2017 was going to be about shedding bloated contracts, creating cap space for the future, giving young players opportunities, and targeting players who could help the team grow in the future.
There aren’t many good things about needing to rebuild in the NFL, but one of the few good points is it can be liberating. Teams focused primarily on the future don’t have the same temptations contenders do.
You don’t need to stretch financially to keep that decent but unspectacular role player. A contender might give him a contract it will regret later on out of fear of creating a fatal hole that will lose a big game. A rebuilding team knows it will be bad whether that player stays or goes. That player can stay but only if he is willing to take a deal that makes sense on the rebuilding team’s terms.
You don’t need to focus on depth when you are a rebuilding team. When you are a contender, backups matter. If a starter gets hurt in a big game, a good backup might be the difference between winning and losing. You have no such concerns as a rebuilding team. None of your games are going to be big. No, you don’t like losing, but that backup helping you get to 5-11 instead of 4-12 just doesn’t make a difference.
In its 2011 collective bargaining agreement, the NFL added incentive for rebuilding teams to spend little. Teams became able to carry over unused salary cap space to the next season. If your team is not going to be good, why spend? You can save that cap space for a year where you expect your team to be competitive.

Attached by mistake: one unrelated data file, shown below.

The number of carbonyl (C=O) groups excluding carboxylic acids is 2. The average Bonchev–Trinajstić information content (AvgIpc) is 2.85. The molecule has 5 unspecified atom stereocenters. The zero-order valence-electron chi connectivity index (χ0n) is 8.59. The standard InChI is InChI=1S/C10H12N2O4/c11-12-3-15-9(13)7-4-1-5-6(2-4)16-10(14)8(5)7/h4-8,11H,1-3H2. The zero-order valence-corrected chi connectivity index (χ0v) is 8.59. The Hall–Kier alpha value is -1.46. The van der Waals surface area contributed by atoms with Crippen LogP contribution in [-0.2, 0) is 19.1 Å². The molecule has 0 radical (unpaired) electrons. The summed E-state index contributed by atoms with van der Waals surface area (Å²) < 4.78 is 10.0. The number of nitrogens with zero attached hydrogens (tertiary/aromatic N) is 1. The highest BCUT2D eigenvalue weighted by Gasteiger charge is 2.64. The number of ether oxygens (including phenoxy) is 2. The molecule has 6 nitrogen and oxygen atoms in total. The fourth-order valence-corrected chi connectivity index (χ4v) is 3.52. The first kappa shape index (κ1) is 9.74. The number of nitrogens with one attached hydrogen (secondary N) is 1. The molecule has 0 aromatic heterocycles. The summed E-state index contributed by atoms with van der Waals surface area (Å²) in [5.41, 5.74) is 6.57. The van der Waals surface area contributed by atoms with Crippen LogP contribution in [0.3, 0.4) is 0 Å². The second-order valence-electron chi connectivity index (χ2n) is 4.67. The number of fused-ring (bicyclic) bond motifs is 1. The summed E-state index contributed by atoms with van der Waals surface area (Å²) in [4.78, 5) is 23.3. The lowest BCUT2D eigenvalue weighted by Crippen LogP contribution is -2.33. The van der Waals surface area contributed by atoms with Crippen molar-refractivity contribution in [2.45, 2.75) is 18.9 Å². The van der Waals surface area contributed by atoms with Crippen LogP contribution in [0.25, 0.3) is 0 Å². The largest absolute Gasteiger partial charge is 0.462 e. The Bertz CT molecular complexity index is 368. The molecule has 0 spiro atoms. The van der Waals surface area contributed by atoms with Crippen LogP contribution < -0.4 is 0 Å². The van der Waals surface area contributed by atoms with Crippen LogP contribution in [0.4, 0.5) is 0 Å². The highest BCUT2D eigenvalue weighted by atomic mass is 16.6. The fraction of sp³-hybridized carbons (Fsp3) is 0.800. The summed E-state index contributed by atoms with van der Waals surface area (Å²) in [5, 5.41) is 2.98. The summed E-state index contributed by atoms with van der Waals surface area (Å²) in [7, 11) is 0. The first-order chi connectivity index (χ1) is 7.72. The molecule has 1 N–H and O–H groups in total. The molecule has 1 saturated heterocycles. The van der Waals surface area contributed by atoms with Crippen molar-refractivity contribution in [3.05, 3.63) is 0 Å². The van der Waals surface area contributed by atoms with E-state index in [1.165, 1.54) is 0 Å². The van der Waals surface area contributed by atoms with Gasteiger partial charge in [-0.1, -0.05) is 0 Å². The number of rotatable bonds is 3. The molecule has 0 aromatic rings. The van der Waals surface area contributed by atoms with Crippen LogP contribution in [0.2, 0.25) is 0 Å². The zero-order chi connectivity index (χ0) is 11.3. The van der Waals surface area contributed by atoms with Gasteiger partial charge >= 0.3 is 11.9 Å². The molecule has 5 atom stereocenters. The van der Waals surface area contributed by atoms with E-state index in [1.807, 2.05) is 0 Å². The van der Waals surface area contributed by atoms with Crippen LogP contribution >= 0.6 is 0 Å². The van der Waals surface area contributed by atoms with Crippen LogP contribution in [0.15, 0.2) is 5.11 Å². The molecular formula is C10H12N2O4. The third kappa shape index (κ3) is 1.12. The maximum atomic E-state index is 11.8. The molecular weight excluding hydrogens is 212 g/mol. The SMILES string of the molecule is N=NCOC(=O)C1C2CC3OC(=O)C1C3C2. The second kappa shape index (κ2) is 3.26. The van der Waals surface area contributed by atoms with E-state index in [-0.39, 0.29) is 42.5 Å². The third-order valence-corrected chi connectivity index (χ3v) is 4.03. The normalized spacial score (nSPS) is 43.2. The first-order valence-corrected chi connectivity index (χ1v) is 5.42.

We have seen signs of the Jets embracing a rebuild. They have let go of players who could have helped them to a marginally better record in 2017. These are players who will help other teams this season. Brandon Marshall at $6 million to be the second banana in the Giants offense is a great deal for the Jets’ crosstown rivals. There was wisdom in the Jets letting him go, however. He might not be able to carry an offense at this point of his career. Even if he could, would going say 6-10 instead of 4-12 be worth it? Perhaps not.
Just yesterday the Jets announced they were parting ways with David Harris and Eric Decker. These are two guys who have skill. It would not be surprising to see them help a team in 2017.
The same goes for Nick Mangold. Mangold has been unsigned for months. It is easy to point to this and conclude he is finished. That might not be the case, though. Mangold also has skills left. Sometimes athletes sit on the market for a long time. In Mangold’s case, he might need to come to terms with not making as much money as he thinks he deserves. He might need to accept a position change. Still each year there are players with resumes like Mangold who sit on the market for a long time. These guys get signed in the summer and end up helping a team. Around January when their team is in the Playoffs you hear Troy Aikman or Cris Collinsworth go on a tangent about how amazing it was this player was on the market for any team to sign for so long. It isn’t difficult to picture Mangold being one of those guys this coming year.